Google Video Store Opens (Soonish)

As expected, Google has announced plans for a new Google Video Store allowing video purchase and rental from Google Video. Content from about 40 providers will be initially available for purchase, with the program opening to any video producer wishing to charge in the near future. Viewers can watch video using a new Google video player or download content formatted for the iPod Video and the Sony PSP. Google is also using its own version of copy protection for some programs.

"It will be an open video marketplace where consumers can buy or rent content," said Peter Chane, senior business product manager for Google Video, when explaining the new service to Search Engine Watch earlier this week. "We're adding the monetization component to video, and when we do that, we think an enormous amount of video will come online."

Google Video originally started out in June distributing its own Google Viewer, then shifted to playback to using Flash in September. Now as suspected, a downloadable Google Video Player is back. Google's bringing this out so that copy protected content can be played.

Not all content will have copy protection. It remains up to the provider to decide if they want to do this. For those that do, their content can only be viewed using the Google player.

The player is a 5MB download and works for Windows 2000 and Windows XP machines only, though Mac and Linux versions are planned. One feature of the interface is a filmstrip-style mode, where you can browse all the frames of the video as a way to jump to something of interest.

Copy protection works by the video being opened in the player and then authenticated online. Once authenticated, it can continue to be played as long as the viewer remains open.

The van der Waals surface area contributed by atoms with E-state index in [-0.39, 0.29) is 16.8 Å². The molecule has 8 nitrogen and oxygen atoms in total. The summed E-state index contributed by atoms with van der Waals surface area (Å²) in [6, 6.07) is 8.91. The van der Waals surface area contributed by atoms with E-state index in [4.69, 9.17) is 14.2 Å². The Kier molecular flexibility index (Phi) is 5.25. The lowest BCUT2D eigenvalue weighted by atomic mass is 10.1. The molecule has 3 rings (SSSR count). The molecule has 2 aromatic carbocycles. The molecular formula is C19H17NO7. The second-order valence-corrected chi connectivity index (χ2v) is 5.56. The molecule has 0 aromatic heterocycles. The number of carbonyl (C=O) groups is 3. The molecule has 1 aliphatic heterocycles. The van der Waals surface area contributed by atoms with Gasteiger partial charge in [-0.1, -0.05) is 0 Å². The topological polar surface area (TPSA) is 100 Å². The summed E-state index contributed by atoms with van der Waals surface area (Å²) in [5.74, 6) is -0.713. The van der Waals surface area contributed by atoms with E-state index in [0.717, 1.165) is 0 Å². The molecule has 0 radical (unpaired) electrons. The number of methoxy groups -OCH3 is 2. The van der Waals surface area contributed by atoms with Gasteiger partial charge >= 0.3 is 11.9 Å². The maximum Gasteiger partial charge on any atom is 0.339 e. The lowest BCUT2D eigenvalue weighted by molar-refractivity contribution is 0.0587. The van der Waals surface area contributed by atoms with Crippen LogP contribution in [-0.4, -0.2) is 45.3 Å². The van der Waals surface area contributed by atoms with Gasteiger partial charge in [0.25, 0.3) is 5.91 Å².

Airplane travelers are out of luck, at the moment. Authentication can't be saved. That means if you aren't connected, you won't be able to watch the video, assuming copy protection is involved. Chane said Google hopes to come up with an offline viewing option for copy protected video in the future.

Some of the paid content won't involve copy protection, such as interviews from the Charlie Rose show. The entire archive of his shows is going to be sold at $0.99 each. They've chosen to forgo copy protection.

I asked Chane if Rose was the exception, but he said not. A surprising number of those selling content will not use copy protection, though Chane didn't give a specific breakdown, only saying it's a "mix."

Non-copy protected content can be played in the Google viewer, plus there will be links to download versions for the Apple iPod Video and the Sony PlayStation Portable. Windows Mobile users are out of luck, however. No content formatted for them will be offered. I suspect using third party tools like Nero, it will be pretty easy to transcode them, however.

I'm actually in the middle of a project to find the best way to set up video so I can play it on my iPod, PSP, Windows Mobile PDA and my Windows Mobile Smartphone. If I rip a cartoon for the kids, I want to do it once and make it work across all my devices. Keep an eye on my personal blog, and I'll share any tips along those lines in the near future.